Small business owners are often under pressure to generate income, create and grow profitable businesses, hire and support employees, and to drive economic growth for their communities. Owning, running and growing a small business is no small feat. The past few years alone would have been challenging for any business owner, with inflation and ongoing COVID-related issues.
In a new survey by ANZ, Australian small business owners say the top three hurdles they have successfully overcome in the first few years of operation were: adapting to COVID-19 related disruptions (such as lockdowns and restrictions); cash flow disruptions; and lack of growth opportunities.
Let’s pause on this last point for a second. Entrepreneurs often say times of great upheaval – for example a global pandemic –lead to greater opportunities for innovation, thinking laterally and capitalising on opportunities previously unseen.
The pandemic saw restaurants pivot to become dark kitchens with no storefront or seating areas, local distilleries began manufacturing alcohol-based hand sanitiser instead of gin, hotels even started offering day rates for work from home employees who ran out of space (or patience). So, is the issue really a lack of opportunities, or instead, is it knowing how and when to pounce?
In our survey, nearly one in five Australian small business owners listed “not knowing how to take the next step” as a key barrier impacting business growth.
But knowing how valuable small business is to the Australian economy – they account for more than 97% of all Australian businesses and 32% of our total GDP – it’s in our interest not just as a bank, but as an economy, for us to equip the next generation of small business thinkers, doers and entrepreneurs with the right tools to focus on growth. So here are three indicators you are ready to take the next step:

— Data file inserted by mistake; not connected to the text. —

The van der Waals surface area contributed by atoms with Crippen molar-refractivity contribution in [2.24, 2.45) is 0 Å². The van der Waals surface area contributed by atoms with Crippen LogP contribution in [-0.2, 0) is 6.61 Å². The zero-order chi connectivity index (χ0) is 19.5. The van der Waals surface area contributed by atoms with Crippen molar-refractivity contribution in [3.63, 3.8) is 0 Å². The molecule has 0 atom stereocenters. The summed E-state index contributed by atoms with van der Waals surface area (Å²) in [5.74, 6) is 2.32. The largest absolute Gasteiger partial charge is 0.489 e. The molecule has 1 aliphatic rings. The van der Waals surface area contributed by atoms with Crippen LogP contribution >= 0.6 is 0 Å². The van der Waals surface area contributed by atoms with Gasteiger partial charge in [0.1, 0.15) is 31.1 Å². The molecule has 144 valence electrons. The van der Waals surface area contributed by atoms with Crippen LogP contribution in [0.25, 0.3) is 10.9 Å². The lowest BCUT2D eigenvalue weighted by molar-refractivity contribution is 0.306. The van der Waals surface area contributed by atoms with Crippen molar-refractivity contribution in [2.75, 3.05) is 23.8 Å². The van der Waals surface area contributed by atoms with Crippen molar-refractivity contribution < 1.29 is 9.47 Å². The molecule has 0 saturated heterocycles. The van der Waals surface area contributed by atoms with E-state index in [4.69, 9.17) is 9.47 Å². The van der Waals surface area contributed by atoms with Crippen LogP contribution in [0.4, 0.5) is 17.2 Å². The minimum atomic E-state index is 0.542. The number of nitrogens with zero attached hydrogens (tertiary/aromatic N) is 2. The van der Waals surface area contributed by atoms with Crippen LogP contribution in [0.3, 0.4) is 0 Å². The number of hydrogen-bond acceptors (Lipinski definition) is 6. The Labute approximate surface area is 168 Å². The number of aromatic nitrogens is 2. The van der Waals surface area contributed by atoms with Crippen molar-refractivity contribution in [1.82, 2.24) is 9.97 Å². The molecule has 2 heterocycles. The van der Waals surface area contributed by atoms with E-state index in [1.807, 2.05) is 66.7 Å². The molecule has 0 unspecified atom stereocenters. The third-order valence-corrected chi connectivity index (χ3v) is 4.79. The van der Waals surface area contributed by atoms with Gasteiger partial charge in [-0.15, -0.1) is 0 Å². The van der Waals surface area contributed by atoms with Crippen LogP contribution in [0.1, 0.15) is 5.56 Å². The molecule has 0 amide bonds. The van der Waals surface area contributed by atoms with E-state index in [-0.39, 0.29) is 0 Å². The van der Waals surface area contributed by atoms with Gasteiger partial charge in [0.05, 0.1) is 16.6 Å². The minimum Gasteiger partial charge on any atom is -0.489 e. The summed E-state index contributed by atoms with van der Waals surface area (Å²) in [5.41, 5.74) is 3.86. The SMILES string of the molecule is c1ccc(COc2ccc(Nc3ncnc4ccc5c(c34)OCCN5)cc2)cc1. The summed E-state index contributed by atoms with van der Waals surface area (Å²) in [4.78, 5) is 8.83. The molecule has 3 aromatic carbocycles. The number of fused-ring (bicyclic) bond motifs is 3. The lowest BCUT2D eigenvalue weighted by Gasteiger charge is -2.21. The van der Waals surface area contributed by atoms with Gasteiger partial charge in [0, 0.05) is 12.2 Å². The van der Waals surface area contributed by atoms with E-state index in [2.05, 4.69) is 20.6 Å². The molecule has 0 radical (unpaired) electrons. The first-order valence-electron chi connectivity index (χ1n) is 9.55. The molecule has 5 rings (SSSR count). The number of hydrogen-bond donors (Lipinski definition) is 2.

You have a clear picture of where you are at financially
It’s no secret that a key to business growth is having your finances in order, so you’re financially ready today, for what’s coming tomorrow, and can also weather the unexpected. Having a solid grasp of your business’ financial position, good financial practices, and the right systems in place is crucial.
An up-to-date balance sheet will help you identify things like whether you’re making enough money to pay for future expenses and whether your business is growing or declining. Your profit and loss statement is a valuable forecasting tool to identify opportunities for cost savings and areas to invest in. Lastly, a cash flow statement will help you to anticipate costs and identify trends so you can plan for the future.
You can see the bigger picture
It’s easy to get so caught up in the day-to-day running of your business that you lose sight of larger objectives. But as a small business owner, take time to think strategically to make sure you’re heading in the right direction.
This starts with analysing and clearly stating your current position: have you done a SWOT analysis (Strengths, Weaknesses, Opportunities, Threats)? Do you have a marketing plan? And a good grasp of the external factors that impact your business?
Next, decide what you’d like the business to look like, setting specific targets and timeframes. For example, your current market share might be 10% and your profit margin might be 34%. You might decide to grow your market share to 20% and increase your gross profit margin to 40% within three years.
You’re ready to take on debt
Whether growth for you means opening new premises, taking on a freehold or upgrading equipment, you’ll likely need capital for it. If you’ve decided you need to access more funds for your business, you can save valuable time by being one step ahead and knowing what potential lenders will be looking for in your loan application.
At ANZ we talk about the four Cs of credit:
- Character – your business acumen, reputation, credit history and track record of repaying debt.
- Capacity – your ability to repay the debt.
- Collateral – an item or asset of value typically used to secure the loan, such as cash, property, land or accounts receivable.
- Capital – a lender looks at a borrower’s capital as part of checking what assets the borrower has available, if they’re needed to help make repayments on the loan.
When applying for a loan, it is important to be informed, prepared and in good shape to borrow.
Helping Australian small business owners to be financially ready for the ups and downs of business, means ensuring they are ready for today, but importantly, ready for tomorrow, and able to identify and capitalise on opportunities as they come.
ANZ developed the ANZ Financially Ready Business Hub, with articles, templates and planners to support small business owners to make decisions about accelerating their business plans and be financially ready to take their next step. A personalised one-on-one session with an Business Banker can help you get on top of your money today, plan for the unexpected and pursue your goals for tomorrow.